This ISN'T a choice for us... it's something that was made rather we like it or not. Something we have zero control over. In a perfect world there would be no regional prices and every new game would come here new... but it's not a perfect world is it?

Some of us care more about preserving gaming with DRM free copies than the price we have to pay to get them.
haydenaurion: This.

We badly need another one of the major publishers to come on board with their old games, which is why I really hope the change back doesn't hurt the chances of getting those old games that still have yet to show up.
True, I was hopeing bethesda would come on board but now I don't see it happening. I was an advocate of having gog give the difference in price to those effected by regional pricing to get more games on gog. But I didn't think of the cost gog would incure by doing so. I wonder if people would be open to a modified cost differnce where gog would give you a credit for the cost of regional pricing but only to the point that they remain profitable? They would still pay a little more than others but they would get access to games that they wouldn't otherwise be able to. What do you think? Would it be worth it?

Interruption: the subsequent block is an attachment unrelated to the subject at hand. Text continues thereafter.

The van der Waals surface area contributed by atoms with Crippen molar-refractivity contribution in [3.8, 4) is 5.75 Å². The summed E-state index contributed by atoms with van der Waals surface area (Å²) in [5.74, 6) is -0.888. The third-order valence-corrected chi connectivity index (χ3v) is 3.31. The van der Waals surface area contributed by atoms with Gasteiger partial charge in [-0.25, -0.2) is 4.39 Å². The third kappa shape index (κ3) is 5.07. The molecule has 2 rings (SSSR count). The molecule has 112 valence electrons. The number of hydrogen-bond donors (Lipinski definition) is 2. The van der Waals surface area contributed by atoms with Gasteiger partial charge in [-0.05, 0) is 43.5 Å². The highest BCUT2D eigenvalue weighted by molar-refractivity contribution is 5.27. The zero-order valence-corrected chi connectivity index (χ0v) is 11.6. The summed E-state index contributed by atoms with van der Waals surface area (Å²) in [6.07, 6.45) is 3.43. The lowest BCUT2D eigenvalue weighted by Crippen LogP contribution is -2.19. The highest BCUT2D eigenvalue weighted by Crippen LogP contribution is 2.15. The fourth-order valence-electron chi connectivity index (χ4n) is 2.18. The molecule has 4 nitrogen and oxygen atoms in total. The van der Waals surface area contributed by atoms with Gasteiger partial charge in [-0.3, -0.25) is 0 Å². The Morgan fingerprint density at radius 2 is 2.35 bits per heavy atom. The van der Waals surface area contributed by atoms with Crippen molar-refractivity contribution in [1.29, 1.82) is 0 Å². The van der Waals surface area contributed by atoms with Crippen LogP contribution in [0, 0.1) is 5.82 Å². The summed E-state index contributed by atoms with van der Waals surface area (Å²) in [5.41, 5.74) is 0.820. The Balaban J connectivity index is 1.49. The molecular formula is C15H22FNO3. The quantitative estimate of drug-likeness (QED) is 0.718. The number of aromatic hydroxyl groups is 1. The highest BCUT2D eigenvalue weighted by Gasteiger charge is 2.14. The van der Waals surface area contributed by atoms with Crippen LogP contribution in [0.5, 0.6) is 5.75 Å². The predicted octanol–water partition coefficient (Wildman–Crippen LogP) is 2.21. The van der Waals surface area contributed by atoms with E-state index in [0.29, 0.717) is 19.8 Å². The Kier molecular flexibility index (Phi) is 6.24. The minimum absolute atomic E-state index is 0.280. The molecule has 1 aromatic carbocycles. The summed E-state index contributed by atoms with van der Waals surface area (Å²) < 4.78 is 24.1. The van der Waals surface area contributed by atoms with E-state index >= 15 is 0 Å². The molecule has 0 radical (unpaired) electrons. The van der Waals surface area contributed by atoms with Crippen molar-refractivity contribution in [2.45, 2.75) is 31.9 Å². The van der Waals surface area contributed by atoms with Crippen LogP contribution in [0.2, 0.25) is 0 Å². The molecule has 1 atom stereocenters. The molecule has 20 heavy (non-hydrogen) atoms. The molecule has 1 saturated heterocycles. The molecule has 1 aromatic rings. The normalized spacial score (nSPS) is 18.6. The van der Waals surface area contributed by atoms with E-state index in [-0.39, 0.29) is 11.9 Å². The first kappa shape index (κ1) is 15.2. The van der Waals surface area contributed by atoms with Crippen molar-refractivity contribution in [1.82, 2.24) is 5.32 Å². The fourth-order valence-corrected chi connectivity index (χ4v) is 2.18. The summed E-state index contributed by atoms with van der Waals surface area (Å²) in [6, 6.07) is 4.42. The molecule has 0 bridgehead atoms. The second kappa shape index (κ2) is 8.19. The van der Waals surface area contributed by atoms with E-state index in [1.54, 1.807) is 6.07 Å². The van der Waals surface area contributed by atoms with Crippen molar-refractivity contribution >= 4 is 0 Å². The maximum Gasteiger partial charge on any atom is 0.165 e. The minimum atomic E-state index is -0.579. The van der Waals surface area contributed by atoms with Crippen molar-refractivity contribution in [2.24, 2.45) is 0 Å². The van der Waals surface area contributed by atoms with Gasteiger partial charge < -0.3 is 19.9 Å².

This is a good well thought-out move. At the very least no one will doubt now that you don't care about your customers. And this place looks pretty awesome again just like the spring outside.

The "good news" we wished for in the first place.
As long as you still get the newer games, and do not go out of business... then I do not really care. lol.

I did not care about regional pricing, and I do not care about this... maybe just enough to post this... maybe...
TheEnigmaticT: It's only for games where you've paid a different amount than the index price (by which I mean US price). As such, it would pretty much have to be for new ones.
Mr_GeO: It's most probably too early to ask questions about credit system but I'll shot... :)
Will it be possible to make "mixed" payments? Like part of it in cash, part of it in credits?
Once it's in place, yes. That's, as I mentioned, not going to be for quite a while, though.